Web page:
On my kind of androgynous style. Or was Annie into a relationship with a TOMboy?
Androgynous style is something I am extremely fond of. So fond of that my mother started telling me that this might be the reason why I am still not married. Funny or not, some correlations might exist. And even though exploring the rationale behind these correlations is not something this story is aiming at, I feel an obligation to myself in defining (if possible) my way of androgyny (if at all) with all its deviations and mainstreams.
by AUSRA JUOZAPAITYTE
I wear skirts and dresses on skinny jeans, as well as loose, geometric clothing. I rely heavily on black, white and shades of grey, I am a big fan of layering and heels almost never fit into my comfort zone! But. I do wear a lipstick and occasional splash of colours amps up my look. I also combine Scandinavian aesthetics inspired minimal with maxi elements of boho chic. So. Does it still mean that I adopt androgynous style? Or maybe rely on a tomboy look? Let’s investigate.
I know this might look confusing enough but a great point of departure and a sartorial inspiration for me is Annie Hall. Yes, the same Woody Allen’s Annie Hall. She reached a monumental status in the history of both cinema and fashion alike, setting in motion a global trend for the ‘Annie Hall look’, which translated into fashion language sounds/looks something like a tomboy look.
From boyish brogues to tweed waistcoats and from trouser suits to patterned ties – wearing these pieces would certainly allow one to emulate Anne’s style. Even the wardrobes of Kate Moss and Alex Chung are clearly under the influence of the emblematic Annie Hall look that is essentially about the menswear-inspired twist for women.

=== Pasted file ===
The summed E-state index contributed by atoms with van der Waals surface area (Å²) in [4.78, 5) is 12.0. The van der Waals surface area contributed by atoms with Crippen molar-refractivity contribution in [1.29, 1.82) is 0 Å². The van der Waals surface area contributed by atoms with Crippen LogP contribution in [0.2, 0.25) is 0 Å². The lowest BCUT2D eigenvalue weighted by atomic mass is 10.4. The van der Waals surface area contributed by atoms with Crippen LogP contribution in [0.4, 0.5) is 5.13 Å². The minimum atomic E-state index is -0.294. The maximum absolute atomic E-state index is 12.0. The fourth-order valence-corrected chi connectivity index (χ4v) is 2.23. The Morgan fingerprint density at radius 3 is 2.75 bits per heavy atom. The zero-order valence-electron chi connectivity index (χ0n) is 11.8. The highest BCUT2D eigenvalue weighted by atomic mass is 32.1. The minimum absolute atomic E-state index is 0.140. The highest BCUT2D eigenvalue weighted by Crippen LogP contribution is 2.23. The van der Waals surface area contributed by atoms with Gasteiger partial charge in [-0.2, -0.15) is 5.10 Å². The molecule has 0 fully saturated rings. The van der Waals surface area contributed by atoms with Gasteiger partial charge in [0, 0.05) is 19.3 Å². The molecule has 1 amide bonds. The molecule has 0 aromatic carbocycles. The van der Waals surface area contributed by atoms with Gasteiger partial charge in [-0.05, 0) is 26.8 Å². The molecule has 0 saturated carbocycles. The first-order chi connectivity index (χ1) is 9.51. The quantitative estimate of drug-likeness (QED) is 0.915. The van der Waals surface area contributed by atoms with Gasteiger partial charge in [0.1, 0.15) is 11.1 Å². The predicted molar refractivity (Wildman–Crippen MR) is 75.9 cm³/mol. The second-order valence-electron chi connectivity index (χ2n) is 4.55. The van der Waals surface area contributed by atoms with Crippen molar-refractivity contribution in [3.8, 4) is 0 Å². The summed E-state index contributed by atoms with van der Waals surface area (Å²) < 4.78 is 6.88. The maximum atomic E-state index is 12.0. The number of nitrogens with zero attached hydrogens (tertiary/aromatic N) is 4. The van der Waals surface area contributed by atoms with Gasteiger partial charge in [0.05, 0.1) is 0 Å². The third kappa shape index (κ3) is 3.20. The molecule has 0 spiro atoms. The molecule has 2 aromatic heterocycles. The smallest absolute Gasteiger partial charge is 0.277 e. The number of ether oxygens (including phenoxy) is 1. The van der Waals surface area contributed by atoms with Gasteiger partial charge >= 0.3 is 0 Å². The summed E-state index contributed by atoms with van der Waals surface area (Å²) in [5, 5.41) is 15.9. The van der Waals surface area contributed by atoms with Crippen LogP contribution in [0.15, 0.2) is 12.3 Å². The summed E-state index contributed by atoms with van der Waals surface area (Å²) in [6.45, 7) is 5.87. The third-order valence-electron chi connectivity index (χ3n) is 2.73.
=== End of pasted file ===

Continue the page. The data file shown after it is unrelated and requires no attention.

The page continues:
But Annie was not making an effortless homeless twist. She was more like a gentlewoman instead, who had not heard anything about grunge vibes YET, nor was relying a lot on distressed denim or over-sized apparel. So, her relationship with TOMboy was rather bourgeois.
Was she androgynous though? If we think (like many gender-neutral lines SADLY do) that androgyny can be equated to masculinity, then yes. BUT. I strongly support those who perceive androgynous style as avoiding gender stereotypes in your outfit. For me, androgyny implies the balance of the feminine and masculine or an absence of either. Therefore, judging from her movie look, Annie was not completely gender neutral, as she heavily relied on a menswear-inspired twist for women. Although, one might argue…
So, now I finally approached the culmination! If androgyny stems from pushing boundaries and breaking gender-related binary when it should include more traditional feminine clothing in gender-neutral lines, I think. The latter can also be in various colours, fabrics, shapes and designs.
Personally, I see androgyny differently every day. I never really think of how much femininity or masculinity my outfit has, but very often it embodies both. My kind of androgyny is not about architectural design suit trousers versus colourful pleated dresses. For me, this is about a dress being worn on the top of the trousers. A lipstick and cowboy boots can follow along. Or anything what reflects my mood that very moment.